88. Arbitrage is the simultaneous purchase and sale of an asset, in different markets or in different forms, in order to profit from a difference in the price. Arbitrage exists as a result of market inefficiencies; it provides a mechanism to ensure prices do not deviate substantially from fair value for long periods of time. The ‘no arbitrage’ argument in valuing CDS is explained in detail in Hull J. and A. White, ‘Valuing Credit Default Swaps I: No Counterparty Default Risk’, Journal of Derivatives, (Fall 2000): 29–40.
89. In accordance with the practice in the interest rate swap market, the protection buyer is the ‘fixed rate’ payer, while the protection seller is the ‘floating rate’ payer. The protection buyer is also indicated by terminologies, such as (a) long CDS, (b) CDS buyer, (c) credit risk seller and, (d) fixed rate payer; while the protection seller is also called (a) short CDS, (b) CDS seller, (c) credit risk buyer and (d) floating rate payer. Another thing to remember is that with CDS, buying protection is ‘short’ the reference asset and selling protection is ‘long’ the reference asset. This is because buying protection implies ‘selling’ the reference asset. The market value of the premium leg acts like a short in that as the price of the CDS falls, the market value of the trade increases. The opposite is applicable to the protection leg.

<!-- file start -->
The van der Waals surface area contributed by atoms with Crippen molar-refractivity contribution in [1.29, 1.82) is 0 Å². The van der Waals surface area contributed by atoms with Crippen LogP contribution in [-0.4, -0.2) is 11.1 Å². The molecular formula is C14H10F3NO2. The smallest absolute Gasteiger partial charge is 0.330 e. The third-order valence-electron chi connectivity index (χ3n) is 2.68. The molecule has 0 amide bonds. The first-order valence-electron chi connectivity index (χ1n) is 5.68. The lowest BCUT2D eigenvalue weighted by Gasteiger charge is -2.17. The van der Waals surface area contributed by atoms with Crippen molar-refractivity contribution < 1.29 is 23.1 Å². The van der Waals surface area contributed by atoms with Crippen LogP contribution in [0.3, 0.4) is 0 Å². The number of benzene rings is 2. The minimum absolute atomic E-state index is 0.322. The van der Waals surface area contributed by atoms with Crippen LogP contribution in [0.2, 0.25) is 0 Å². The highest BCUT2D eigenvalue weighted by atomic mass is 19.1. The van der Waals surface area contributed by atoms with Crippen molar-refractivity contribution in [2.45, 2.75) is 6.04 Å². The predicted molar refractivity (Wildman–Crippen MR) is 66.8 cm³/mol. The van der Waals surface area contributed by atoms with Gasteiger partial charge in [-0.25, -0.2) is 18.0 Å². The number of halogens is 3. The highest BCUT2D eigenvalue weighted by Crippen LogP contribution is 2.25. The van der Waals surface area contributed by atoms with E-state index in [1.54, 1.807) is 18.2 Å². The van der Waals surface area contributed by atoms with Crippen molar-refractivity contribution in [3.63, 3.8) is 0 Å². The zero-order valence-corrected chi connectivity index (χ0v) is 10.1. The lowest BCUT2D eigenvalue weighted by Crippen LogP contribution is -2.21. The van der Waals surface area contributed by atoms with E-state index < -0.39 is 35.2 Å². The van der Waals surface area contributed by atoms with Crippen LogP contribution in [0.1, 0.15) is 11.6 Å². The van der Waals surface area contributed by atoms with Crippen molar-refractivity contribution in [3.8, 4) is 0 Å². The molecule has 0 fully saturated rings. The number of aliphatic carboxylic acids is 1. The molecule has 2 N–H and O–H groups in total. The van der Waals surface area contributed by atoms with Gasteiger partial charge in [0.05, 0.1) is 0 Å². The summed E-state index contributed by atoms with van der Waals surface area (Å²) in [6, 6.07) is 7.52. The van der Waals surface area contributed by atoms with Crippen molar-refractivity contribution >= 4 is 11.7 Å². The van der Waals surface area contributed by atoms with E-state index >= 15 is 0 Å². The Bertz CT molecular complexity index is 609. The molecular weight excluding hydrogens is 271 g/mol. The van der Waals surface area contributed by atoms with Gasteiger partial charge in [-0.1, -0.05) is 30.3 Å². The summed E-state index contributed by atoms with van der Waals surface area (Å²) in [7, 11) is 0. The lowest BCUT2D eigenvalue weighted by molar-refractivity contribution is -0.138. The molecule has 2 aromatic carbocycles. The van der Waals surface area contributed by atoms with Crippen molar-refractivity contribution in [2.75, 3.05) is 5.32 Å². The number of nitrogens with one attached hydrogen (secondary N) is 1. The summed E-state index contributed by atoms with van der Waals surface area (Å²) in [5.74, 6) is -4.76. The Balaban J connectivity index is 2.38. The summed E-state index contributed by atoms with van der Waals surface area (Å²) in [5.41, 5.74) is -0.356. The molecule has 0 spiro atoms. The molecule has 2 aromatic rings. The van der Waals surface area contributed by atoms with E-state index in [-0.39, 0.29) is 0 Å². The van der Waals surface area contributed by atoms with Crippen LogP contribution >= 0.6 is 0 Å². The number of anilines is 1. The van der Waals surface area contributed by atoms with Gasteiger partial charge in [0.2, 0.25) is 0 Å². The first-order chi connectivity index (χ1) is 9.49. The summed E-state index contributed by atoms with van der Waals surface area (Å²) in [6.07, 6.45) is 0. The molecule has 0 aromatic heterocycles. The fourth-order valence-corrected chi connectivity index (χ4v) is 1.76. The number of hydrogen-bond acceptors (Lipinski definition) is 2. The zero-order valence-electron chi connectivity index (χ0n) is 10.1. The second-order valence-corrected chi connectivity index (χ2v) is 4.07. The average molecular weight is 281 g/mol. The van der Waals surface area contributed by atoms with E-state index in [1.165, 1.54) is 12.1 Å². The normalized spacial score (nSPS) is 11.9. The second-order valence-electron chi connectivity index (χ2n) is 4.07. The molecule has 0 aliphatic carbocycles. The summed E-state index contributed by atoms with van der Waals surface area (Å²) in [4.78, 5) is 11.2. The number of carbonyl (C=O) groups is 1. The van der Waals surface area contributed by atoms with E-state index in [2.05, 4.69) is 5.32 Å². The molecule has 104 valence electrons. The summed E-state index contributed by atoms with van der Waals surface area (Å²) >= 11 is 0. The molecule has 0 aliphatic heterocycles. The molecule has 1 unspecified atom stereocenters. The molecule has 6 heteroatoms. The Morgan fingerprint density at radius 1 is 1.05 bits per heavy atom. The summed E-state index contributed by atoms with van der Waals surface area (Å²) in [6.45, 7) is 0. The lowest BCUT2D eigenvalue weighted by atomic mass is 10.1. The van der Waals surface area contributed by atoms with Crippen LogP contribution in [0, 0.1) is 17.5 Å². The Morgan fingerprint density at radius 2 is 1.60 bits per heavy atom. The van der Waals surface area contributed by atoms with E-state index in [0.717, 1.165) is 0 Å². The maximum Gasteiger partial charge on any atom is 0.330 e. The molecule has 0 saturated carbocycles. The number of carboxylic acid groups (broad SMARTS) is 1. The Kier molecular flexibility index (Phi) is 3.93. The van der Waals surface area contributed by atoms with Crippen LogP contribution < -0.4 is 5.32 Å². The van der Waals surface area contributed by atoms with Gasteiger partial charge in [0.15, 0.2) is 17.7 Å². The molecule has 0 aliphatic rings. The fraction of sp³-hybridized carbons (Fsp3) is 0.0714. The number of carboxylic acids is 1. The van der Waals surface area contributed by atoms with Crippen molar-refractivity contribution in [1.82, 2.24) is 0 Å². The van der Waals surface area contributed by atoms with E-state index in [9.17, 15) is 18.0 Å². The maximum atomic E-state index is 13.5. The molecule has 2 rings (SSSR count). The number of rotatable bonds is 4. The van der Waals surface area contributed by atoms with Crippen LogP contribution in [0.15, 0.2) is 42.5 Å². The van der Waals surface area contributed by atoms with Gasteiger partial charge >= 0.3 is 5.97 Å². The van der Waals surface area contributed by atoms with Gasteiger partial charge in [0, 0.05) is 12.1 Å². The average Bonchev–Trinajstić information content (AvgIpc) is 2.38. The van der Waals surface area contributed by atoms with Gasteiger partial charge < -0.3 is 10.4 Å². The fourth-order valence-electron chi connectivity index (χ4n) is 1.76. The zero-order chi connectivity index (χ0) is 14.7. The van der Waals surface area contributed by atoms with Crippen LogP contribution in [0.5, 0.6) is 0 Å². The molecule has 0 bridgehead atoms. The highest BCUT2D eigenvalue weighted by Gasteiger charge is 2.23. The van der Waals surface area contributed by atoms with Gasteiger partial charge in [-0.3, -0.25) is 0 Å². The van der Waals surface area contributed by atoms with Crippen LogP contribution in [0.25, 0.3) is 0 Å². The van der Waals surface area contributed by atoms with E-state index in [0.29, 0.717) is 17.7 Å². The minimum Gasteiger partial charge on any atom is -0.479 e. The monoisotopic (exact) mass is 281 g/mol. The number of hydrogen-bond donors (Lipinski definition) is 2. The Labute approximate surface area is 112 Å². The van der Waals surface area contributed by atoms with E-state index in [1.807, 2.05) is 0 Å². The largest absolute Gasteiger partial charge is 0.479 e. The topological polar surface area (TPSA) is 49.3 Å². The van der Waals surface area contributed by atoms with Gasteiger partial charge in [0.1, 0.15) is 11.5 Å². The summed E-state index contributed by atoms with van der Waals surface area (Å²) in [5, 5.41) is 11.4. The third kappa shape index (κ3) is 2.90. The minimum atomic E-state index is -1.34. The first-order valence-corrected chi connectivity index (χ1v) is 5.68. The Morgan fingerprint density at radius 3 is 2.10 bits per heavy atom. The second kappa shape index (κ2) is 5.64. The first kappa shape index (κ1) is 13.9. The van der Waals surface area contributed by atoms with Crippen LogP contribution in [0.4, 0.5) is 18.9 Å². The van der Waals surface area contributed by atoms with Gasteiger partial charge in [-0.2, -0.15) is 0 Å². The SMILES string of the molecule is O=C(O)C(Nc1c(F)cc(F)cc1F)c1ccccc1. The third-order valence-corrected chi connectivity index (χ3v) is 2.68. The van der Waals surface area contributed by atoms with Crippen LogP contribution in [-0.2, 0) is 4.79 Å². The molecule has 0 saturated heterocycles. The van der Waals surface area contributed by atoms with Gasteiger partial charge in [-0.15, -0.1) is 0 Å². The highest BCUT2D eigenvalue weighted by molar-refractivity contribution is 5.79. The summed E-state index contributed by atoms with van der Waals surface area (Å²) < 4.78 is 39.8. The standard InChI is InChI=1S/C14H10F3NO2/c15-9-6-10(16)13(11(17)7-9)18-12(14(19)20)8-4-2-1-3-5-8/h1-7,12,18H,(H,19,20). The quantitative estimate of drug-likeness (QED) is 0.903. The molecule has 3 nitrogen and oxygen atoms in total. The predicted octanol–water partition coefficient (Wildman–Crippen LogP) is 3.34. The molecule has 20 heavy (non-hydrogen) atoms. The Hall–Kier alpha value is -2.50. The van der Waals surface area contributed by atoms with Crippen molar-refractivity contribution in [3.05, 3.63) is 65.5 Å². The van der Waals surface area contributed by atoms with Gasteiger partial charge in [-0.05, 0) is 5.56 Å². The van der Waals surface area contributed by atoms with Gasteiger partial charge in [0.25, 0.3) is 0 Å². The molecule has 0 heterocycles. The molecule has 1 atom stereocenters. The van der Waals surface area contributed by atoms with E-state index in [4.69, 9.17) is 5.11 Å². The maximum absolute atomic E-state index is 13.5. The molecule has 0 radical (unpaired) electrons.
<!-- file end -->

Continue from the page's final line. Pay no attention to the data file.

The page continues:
90. J. C. Hull and Alan White, ‘Valuing Credit Default Swaps II: Modelling Default Correlations’, Journal of derivatives 8 (2001): 12–21.
91. R. A. Jarrow and S. M. Turnbull, ‘Pricing Derivatives on Financial Securities Subject to Credit Risk’, Journal of Finance 50 (1995): 53–85.
92. Dominic O'Kane and Stuart Turnbull, ‘Valuation of Credit Default Swaps’, Fixed Income quantitative research, Lehman Bros, QCR Quarterly, vol 2003-Q1/Q2 (2003): 1–19. The model is illustrated through easy to understand numerical examples.
93. Binomial tree is used in pricing options.
94. D. Duffie and K. J. Singleton, ‘Modelling Term Structure of Defaultable Bonds’, Review of Financial Studies. 12 (1999): 687–720.
95. Note that ‘conditional probabilities’ are also called ‘default intensities’, which form an important part of the reduced-form models discussed in the previous section.
96. There are two ways to price risky (defaultable) debt—one is to discount the risky (default-adjusted) cash flows by the risk-free rate, and the other, to discount risk-free cash flows by risk-adjusted (default spread) rates. Since we do not know the risky rates, it is easier to price the debt by discounting risky cash flows with the risk-free rate, which is easier to obtain or infer. On the other hand, calculating of risky cash flows is also simple—this is the expected cash flow based on probability of default. This is the reason for wide usage of the risk-free rate in the pricing methodology.